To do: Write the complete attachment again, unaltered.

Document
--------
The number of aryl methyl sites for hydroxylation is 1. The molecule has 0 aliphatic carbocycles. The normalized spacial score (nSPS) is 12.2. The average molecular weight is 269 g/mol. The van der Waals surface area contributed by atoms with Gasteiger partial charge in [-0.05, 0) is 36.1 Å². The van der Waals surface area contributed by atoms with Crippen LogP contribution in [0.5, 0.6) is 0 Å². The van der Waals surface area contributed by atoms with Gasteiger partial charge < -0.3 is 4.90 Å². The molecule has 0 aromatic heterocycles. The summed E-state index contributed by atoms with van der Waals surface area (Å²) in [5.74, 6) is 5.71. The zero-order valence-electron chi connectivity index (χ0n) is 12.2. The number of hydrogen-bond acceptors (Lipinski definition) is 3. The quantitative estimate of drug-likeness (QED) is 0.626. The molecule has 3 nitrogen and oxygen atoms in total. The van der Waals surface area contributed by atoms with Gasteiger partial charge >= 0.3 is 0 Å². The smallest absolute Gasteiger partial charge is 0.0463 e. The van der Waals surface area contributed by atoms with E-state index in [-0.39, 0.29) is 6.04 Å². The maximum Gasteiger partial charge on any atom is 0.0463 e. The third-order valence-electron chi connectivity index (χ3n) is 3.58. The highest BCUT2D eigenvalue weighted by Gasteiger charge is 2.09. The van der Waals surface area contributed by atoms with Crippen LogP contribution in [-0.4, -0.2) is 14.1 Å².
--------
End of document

The number of aryl methyl sites for hydroxylation is 1. The molecule has 0 aliphatic carbocycles. The normalized spacial score (nSPS) is 12.2. The average molecular weight is 269 g/mol. The van der Waals surface area contributed by atoms with Gasteiger partial charge in [-0.05, 0) is 36.1 Å². The van der Waals surface area contributed by atoms with Crippen LogP contribution in [0.5, 0.6) is 0 Å². The van der Waals surface area contributed by atoms with Gasteiger partial charge < -0.3 is 4.90 Å². The molecule has 0 aromatic heterocycles. The summed E-state index contributed by atoms with van der Waals surface area (Å²) in [5.74, 6) is 5.71. The zero-order valence-electron chi connectivity index (χ0n) is 12.2. The number of hydrogen-bond acceptors (Lipinski definition) is 3. The quantitative estimate of drug-likeness (QED) is 0.626. The molecule has 3 nitrogen and oxygen atoms in total. The van der Waals surface area contributed by atoms with Gasteiger partial charge >= 0.3 is 0 Å². The smallest absolute Gasteiger partial charge is 0.0463 e. The van der Waals surface area contributed by atoms with E-state index in [-0.39, 0.29) is 6.04 Å². The maximum Gasteiger partial charge on any atom is 0.0463 e. The third-order valence-electron chi connectivity index (χ3n) is 3.58. The highest BCUT2D eigenvalue weighted by Gasteiger charge is 2.09. The van der Waals surface area contributed by atoms with Crippen LogP contribution in [-0.4, -0.2) is 14.1 Å².